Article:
Things were really coming together now…. and I'd only lost 5 gallons of sweat. Yuck. I hate summer in SW Indiana. Anyway, the controls worked as desired with no interferences. Time to reinstall the floorboards and stick boots. (You know what is going to happen next, don't you?)

@#$# !!! Now, the rear seat floorboard stiffeners scrape on the top of the middle pushtube. A belt sander made short work of that snafu. I don't need those full sized stiffeners anyway because my pax sits on an aluminum seat pan that doesn't touch that area of the floor. (There's a caveat for those who aren't using a seat pan back there. Using only a cushion would put all the pax's butt weight right on top of the floorboard that can bow and scrape on that tube. I think that could be an overlooked problem area for many Rockets and tandem RVs.)

So, I put the front stick boot back in position and screwed her down. #$*&*(&!!! Now the front stick scrapes the edge of the boot! Will this never end? I took the cover home and ripped out the old, too-small boot. I made the formerly round stick hole a nice big square hole. Then I whipped out the sewing machine and stitched up a very nice custom boot. Actually, the new boot is much, much nicer than the store bought one that was there before. The old one had a nasty hole slashed in it for the aileron manual trim lever.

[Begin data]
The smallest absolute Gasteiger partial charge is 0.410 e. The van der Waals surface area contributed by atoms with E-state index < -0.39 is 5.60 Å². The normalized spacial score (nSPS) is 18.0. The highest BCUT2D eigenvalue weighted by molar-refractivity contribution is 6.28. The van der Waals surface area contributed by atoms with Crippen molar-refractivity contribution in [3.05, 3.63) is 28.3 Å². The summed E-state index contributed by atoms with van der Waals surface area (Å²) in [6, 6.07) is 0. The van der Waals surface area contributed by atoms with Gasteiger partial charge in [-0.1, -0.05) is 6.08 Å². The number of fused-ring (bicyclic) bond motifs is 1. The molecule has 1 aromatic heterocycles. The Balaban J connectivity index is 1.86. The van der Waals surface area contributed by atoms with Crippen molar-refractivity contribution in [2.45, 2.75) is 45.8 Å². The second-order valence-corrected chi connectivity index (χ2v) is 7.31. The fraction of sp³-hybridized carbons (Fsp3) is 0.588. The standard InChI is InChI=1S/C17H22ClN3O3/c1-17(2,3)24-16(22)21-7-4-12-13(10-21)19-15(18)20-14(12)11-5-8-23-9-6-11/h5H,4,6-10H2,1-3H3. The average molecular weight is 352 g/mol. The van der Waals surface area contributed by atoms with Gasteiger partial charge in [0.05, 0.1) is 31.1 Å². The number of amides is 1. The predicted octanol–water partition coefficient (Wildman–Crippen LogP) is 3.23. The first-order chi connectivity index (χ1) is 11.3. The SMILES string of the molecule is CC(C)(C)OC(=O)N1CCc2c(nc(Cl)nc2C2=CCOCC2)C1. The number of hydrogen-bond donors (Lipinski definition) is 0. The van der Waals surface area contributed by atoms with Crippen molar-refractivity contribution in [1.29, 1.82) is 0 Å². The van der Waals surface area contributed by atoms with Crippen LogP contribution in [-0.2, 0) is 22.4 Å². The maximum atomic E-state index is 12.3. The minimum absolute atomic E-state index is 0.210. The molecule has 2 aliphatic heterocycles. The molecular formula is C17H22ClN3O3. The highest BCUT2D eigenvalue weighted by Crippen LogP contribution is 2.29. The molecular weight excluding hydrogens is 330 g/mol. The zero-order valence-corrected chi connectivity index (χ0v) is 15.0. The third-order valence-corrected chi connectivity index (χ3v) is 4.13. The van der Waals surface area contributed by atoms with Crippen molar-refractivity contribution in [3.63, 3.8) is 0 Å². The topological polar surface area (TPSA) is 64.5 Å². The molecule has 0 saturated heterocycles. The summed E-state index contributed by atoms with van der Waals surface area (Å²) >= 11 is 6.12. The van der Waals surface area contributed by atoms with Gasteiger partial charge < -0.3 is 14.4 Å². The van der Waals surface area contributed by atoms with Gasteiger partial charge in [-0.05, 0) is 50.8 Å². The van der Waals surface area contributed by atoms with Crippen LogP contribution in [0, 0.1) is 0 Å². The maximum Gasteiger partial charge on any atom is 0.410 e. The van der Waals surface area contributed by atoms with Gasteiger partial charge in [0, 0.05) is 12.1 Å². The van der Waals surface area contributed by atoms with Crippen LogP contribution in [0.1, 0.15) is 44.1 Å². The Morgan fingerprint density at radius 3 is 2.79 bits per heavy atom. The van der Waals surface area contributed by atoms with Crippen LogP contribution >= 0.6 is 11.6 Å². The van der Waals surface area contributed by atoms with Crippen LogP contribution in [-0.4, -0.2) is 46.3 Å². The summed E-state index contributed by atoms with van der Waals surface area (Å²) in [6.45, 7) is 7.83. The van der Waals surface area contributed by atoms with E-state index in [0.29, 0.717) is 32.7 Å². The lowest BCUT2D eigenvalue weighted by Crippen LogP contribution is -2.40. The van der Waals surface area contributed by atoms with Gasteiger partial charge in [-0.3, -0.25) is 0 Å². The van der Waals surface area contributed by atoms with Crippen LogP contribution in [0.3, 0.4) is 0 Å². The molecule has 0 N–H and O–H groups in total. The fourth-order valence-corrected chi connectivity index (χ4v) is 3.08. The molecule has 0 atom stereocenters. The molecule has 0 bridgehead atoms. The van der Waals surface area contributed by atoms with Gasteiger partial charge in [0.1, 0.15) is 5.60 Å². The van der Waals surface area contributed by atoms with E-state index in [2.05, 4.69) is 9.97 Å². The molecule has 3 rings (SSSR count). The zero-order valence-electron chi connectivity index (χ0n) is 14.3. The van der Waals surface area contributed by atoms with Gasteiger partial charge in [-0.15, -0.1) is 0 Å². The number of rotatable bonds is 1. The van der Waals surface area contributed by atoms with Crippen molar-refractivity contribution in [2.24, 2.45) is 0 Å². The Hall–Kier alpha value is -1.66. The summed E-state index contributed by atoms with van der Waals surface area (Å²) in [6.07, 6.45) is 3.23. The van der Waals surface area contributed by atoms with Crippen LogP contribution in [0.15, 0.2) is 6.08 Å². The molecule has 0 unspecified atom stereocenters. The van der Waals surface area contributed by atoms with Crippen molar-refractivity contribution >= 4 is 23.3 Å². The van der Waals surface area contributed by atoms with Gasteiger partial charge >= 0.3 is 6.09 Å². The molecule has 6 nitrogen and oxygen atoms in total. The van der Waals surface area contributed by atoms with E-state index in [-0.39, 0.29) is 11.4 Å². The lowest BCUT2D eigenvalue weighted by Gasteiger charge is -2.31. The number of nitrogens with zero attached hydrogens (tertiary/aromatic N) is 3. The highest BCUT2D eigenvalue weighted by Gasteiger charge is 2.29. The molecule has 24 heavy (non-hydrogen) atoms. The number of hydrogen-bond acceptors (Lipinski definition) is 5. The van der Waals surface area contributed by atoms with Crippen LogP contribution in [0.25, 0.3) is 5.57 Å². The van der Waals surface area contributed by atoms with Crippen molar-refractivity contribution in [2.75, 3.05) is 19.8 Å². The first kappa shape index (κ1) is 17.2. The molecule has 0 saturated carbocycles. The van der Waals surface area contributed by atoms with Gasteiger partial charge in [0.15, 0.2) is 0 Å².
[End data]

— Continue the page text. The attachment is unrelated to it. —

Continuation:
Finally, it's all back together. In the silence of the closed hangar I can move the controls to all points and hear nary a scrape or clunk anywhere. Only my gnashing teeth can be heard.

And inflight, the elevators are much lighter with more stick throw. I like that.